5-4 for SCOTUS Authority and a Clarified Removal Standard in Dart Cherokee Basin v. Owens

In a 5-4 decision, the Supreme Court decided Dart Cherokee Basin Operating Co. v. Owens, in which a company, Dart Cherokee, tried to remove their class suit to a federal court but failed to provide evidence to satisfy the requirements for removal in time. The case itself was almost a lock for Dart Cherokee because fact pleading ended more than seventy years ago but it was questionable whether the Court would reach the merits of the case thanks to an amicus brief by Public Citizen, who argued that Dart Cherokee wasn’t entitled to removal since the federal court could have just refused to hear the case for extraneous reasons (a valid excuse); after all, the federal court, as usual, didn’t give a reason for denying the case. The Justices were in a tough spot; it seemed clear that they had no jurisdiction over the case but the 10th District’s action was so flagrant that they couldn’t let it stand. In a 5-4 decision, the Court decided they reached the merits.

The Court easily found the 10th District Court’s action to be in violation of the Class Action Fairness Act (CAFA), which eased the process to remove to federal courts for defendants in class suits (CAFA, if you’ll recall, was passed by pro-business legislators who were worried about the significant anti-business bias in state courts).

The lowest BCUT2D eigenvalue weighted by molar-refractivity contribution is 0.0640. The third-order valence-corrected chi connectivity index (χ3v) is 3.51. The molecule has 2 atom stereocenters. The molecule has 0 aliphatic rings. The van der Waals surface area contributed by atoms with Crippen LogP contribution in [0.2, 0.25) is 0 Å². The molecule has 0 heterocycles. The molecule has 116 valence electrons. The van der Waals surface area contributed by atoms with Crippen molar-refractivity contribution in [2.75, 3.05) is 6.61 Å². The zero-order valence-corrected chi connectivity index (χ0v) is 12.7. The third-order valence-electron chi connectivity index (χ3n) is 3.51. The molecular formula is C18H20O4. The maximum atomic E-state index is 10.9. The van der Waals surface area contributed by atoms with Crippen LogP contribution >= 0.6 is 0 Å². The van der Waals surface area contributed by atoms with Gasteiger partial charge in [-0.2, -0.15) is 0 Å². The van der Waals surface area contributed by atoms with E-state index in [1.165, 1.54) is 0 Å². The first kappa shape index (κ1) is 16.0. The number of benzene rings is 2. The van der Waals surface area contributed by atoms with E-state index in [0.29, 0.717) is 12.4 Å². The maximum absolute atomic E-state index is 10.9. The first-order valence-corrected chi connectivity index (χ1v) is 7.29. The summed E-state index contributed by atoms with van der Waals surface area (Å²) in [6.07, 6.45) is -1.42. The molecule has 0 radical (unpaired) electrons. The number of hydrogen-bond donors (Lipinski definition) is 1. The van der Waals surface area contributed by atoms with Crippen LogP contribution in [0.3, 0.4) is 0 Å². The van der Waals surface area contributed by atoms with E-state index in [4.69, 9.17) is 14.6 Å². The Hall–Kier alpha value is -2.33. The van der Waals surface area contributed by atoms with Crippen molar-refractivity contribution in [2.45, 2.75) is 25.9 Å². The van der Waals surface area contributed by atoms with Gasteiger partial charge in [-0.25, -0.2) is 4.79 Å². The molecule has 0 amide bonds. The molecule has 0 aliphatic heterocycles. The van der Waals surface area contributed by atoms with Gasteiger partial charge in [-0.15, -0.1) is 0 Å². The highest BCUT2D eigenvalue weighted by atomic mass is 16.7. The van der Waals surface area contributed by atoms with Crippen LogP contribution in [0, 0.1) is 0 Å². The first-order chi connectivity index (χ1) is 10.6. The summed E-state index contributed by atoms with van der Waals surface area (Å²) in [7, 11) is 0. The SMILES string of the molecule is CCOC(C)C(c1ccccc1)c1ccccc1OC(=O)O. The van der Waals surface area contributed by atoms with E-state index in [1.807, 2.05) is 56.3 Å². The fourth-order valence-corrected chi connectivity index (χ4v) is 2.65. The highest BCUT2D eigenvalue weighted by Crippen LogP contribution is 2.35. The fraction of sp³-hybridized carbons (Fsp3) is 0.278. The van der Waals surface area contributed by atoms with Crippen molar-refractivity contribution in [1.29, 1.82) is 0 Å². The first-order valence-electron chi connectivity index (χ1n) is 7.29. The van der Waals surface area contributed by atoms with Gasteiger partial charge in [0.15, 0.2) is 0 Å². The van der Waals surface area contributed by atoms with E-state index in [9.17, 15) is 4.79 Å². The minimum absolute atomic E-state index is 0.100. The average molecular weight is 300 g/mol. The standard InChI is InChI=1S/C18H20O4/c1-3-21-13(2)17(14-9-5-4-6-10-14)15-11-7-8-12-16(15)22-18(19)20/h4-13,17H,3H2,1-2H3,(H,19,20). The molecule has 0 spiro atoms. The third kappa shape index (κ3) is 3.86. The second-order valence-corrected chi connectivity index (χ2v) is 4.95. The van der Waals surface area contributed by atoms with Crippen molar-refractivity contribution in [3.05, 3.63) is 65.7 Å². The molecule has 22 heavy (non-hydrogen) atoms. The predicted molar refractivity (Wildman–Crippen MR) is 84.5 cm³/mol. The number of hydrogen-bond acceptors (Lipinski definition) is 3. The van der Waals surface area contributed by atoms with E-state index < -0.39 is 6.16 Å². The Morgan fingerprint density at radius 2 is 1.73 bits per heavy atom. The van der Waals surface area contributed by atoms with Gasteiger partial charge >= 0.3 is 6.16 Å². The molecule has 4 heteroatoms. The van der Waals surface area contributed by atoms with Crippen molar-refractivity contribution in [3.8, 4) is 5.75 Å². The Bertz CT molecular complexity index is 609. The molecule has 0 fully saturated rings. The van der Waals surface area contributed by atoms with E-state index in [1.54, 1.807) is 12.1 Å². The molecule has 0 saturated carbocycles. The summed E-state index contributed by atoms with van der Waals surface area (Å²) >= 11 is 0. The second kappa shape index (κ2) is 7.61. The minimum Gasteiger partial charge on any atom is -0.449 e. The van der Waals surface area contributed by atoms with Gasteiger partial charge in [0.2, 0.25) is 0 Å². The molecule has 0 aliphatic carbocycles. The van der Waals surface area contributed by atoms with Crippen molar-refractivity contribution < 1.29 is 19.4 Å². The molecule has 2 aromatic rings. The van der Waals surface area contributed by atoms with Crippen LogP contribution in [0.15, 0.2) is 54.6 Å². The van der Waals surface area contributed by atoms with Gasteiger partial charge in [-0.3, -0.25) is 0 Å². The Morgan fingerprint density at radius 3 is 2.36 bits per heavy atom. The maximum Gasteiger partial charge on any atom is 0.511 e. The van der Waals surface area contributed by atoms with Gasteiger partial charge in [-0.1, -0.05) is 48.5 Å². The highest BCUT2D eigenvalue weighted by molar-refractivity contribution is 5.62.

The majority opinion of the Court, written by Justice Ginsburg (and joined by Justices Roberts, Alito, Breyer, and Sotomayor), stated first that Owens never challenged the scope of review of the Court. Second, letting the court of appeals decision stand would set a precedent for unlawful actions by other courts and thus the Supreme Court had the right to intervene.

Justice Scalia penned a dissent, joined by Justices Kennedy, Thomas, and Kagan. He wrote that the majority opinion presumes that the court of appeals decision was flawed. He wrote that there was no evidence to believe this, so he believed the Court should decline to review this case because it was improvidently granted cert–they understood it incorrectly initially and that faulty understanding was the reason for the Court granting cert, not the newly discovered facts of the case. He quotes Justice Jackson in Massachusetts v. United States (which was, coincidentally or perhaps ironically, quoted by Justice Ginsburg in her dissent in last year’s Hobby Lobby decision): “I see no reason why I should be consciously wrong today because I was unconsciously wrong yesterday.”

Justice Thomas wrote a bit more, and described an even more limited view of the Supreme Court’s jurisdiction (a point on which he and Scalia differed). Even if the court of appeals had released the reasoning for their decision and it was in fact that Dart Cherokee failed to provide evidence of the requirements, the Supreme Court wouldn’t have the jurisdiction to hear the case.


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